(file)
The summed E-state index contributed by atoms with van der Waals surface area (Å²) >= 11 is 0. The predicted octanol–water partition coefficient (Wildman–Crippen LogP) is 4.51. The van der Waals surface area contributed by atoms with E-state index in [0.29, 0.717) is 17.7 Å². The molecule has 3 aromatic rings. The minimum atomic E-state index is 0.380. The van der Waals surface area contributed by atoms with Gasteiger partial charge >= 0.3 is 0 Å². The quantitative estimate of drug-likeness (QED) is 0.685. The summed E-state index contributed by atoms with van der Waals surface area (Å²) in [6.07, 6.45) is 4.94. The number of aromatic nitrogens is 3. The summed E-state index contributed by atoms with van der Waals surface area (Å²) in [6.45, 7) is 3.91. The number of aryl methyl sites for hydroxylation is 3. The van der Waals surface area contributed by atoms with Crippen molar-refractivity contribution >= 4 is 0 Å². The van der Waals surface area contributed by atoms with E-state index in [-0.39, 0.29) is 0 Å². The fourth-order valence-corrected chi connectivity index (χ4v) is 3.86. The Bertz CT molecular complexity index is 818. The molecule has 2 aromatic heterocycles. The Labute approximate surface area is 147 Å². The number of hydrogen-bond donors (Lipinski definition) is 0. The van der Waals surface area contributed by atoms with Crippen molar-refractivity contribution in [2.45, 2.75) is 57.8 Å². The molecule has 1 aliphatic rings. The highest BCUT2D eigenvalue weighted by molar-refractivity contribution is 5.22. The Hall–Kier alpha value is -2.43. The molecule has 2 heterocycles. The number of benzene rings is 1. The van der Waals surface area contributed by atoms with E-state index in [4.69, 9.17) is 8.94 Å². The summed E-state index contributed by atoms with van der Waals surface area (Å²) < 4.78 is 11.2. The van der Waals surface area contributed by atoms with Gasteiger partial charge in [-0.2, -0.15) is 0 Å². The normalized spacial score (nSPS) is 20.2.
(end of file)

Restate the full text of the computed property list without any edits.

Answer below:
The summed E-state index contributed by atoms with van der Waals surface area (Å²) >= 11 is 0. The predicted octanol–water partition coefficient (Wildman–Crippen LogP) is 4.51. The van der Waals surface area contributed by atoms with E-state index in [0.29, 0.717) is 17.7 Å². The molecule has 3 aromatic rings. The minimum atomic E-state index is 0.380. The van der Waals surface area contributed by atoms with Gasteiger partial charge >= 0.3 is 0 Å². The quantitative estimate of drug-likeness (QED) is 0.685. The summed E-state index contributed by atoms with van der Waals surface area (Å²) in [6.07, 6.45) is 4.94. The number of aromatic nitrogens is 3. The summed E-state index contributed by atoms with van der Waals surface area (Å²) in [6.45, 7) is 3.91. The number of aryl methyl sites for hydroxylation is 3. The van der Waals surface area contributed by atoms with Crippen molar-refractivity contribution >= 4 is 0 Å². The van der Waals surface area contributed by atoms with E-state index in [-0.39, 0.29) is 0 Å². The fourth-order valence-corrected chi connectivity index (χ4v) is 3.86. The Bertz CT molecular complexity index is 818. The molecule has 2 aromatic heterocycles. The Labute approximate surface area is 147 Å². The number of hydrogen-bond donors (Lipinski definition) is 0. The van der Waals surface area contributed by atoms with Crippen molar-refractivity contribution in [2.45, 2.75) is 57.8 Å². The molecule has 1 aliphatic rings. The highest BCUT2D eigenvalue weighted by molar-refractivity contribution is 5.22. The Hall–Kier alpha value is -2.43. The molecule has 2 heterocycles. The number of benzene rings is 1. The van der Waals surface area contributed by atoms with E-state index in [4.69, 9.17) is 8.94 Å². The summed E-state index contributed by atoms with van der Waals surface area (Å²) < 4.78 is 11.2. The van der Waals surface area contributed by atoms with Gasteiger partial charge in [-0.2, -0.15) is 0 Å². The normalized spacial score (nSPS) is 20.2.